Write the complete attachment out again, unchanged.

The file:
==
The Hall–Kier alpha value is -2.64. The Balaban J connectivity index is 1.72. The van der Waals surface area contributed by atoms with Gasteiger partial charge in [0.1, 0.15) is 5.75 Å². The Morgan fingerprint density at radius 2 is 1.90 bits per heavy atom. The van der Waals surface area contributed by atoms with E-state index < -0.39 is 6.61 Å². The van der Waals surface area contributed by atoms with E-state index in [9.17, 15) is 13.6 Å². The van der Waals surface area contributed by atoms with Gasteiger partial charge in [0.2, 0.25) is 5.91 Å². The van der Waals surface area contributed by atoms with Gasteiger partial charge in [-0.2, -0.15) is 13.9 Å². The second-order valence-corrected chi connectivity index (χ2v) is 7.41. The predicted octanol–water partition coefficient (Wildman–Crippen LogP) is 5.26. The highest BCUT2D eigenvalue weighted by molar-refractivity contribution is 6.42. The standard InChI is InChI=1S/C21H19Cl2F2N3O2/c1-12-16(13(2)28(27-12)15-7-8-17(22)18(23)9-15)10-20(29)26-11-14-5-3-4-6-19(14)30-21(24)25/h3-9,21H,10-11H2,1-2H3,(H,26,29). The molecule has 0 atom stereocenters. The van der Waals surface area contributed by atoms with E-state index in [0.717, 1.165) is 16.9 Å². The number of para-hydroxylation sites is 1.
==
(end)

The Hall–Kier alpha value is -2.64. The Balaban J connectivity index is 1.72. The van der Waals surface area contributed by atoms with Gasteiger partial charge in [0.1, 0.15) is 5.75 Å². The Morgan fingerprint density at radius 2 is 1.90 bits per heavy atom. The van der Waals surface area contributed by atoms with E-state index < -0.39 is 6.61 Å². The van der Waals surface area contributed by atoms with E-state index in [9.17, 15) is 13.6 Å². The van der Waals surface area contributed by atoms with Gasteiger partial charge in [0.2, 0.25) is 5.91 Å². The van der Waals surface area contributed by atoms with Gasteiger partial charge in [-0.2, -0.15) is 13.9 Å². The second-order valence-corrected chi connectivity index (χ2v) is 7.41. The predicted octanol–water partition coefficient (Wildman–Crippen LogP) is 5.26. The highest BCUT2D eigenvalue weighted by molar-refractivity contribution is 6.42. The standard InChI is InChI=1S/C21H19Cl2F2N3O2/c1-12-16(13(2)28(27-12)15-7-8-17(22)18(23)9-15)10-20(29)26-11-14-5-3-4-6-19(14)30-21(24)25/h3-9,21H,10-11H2,1-2H3,(H,26,29). The molecule has 0 atom stereocenters. The van der Waals surface area contributed by atoms with E-state index in [0.717, 1.165) is 16.9 Å². The number of para-hydroxylation sites is 1.